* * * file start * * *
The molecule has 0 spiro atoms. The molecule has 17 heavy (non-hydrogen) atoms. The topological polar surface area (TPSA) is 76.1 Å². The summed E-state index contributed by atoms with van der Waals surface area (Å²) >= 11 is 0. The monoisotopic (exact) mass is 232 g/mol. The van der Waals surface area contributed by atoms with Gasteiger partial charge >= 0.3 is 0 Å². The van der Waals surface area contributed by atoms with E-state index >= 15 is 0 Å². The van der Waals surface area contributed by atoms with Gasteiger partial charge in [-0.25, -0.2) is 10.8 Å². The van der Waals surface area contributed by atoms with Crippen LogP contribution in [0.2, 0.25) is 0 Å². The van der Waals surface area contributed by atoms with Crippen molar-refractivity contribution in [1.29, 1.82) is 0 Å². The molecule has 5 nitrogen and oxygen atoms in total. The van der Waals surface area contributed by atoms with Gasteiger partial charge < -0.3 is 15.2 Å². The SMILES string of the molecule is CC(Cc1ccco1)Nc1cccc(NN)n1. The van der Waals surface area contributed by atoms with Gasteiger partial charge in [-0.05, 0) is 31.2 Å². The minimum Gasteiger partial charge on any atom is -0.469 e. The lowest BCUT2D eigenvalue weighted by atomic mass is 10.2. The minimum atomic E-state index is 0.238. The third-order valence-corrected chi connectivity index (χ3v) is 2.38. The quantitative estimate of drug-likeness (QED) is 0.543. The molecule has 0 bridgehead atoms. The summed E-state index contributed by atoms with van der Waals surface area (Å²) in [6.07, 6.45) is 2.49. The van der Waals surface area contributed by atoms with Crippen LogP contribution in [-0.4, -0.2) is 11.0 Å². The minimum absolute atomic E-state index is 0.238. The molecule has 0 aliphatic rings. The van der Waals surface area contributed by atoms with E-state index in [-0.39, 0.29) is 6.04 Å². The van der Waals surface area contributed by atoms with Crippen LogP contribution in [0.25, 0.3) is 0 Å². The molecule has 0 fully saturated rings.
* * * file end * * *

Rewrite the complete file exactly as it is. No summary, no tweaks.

The molecule has 0 spiro atoms. The molecule has 17 heavy (non-hydrogen) atoms. The topological polar surface area (TPSA) is 76.1 Å². The summed E-state index contributed by atoms with van der Waals surface area (Å²) >= 11 is 0. The monoisotopic (exact) mass is 232 g/mol. The van der Waals surface area contributed by atoms with Gasteiger partial charge >= 0.3 is 0 Å². The van der Waals surface area contributed by atoms with E-state index >= 15 is 0 Å². The van der Waals surface area contributed by atoms with Gasteiger partial charge in [-0.25, -0.2) is 10.8 Å². The van der Waals surface area contributed by atoms with Crippen LogP contribution in [0.2, 0.25) is 0 Å². The van der Waals surface area contributed by atoms with Crippen molar-refractivity contribution in [1.29, 1.82) is 0 Å². The molecule has 5 nitrogen and oxygen atoms in total. The van der Waals surface area contributed by atoms with Gasteiger partial charge < -0.3 is 15.2 Å². The SMILES string of the molecule is CC(Cc1ccco1)Nc1cccc(NN)n1. The van der Waals surface area contributed by atoms with Gasteiger partial charge in [-0.05, 0) is 31.2 Å². The minimum Gasteiger partial charge on any atom is -0.469 e. The lowest BCUT2D eigenvalue weighted by atomic mass is 10.2. The minimum atomic E-state index is 0.238. The third-order valence-corrected chi connectivity index (χ3v) is 2.38. The quantitative estimate of drug-likeness (QED) is 0.543. The molecule has 0 bridgehead atoms. The summed E-state index contributed by atoms with van der Waals surface area (Å²) in [6.07, 6.45) is 2.49. The van der Waals surface area contributed by atoms with Crippen LogP contribution in [-0.4, -0.2) is 11.0 Å². The minimum absolute atomic E-state index is 0.238. The molecule has 0 aliphatic rings. The van der Waals surface area contributed by atoms with E-state index in [-0.39, 0.29) is 6.04 Å². The van der Waals surface area contributed by atoms with Crippen LogP contribution in [0.25, 0.3) is 0 Å². The molecule has 0 fully saturated rings.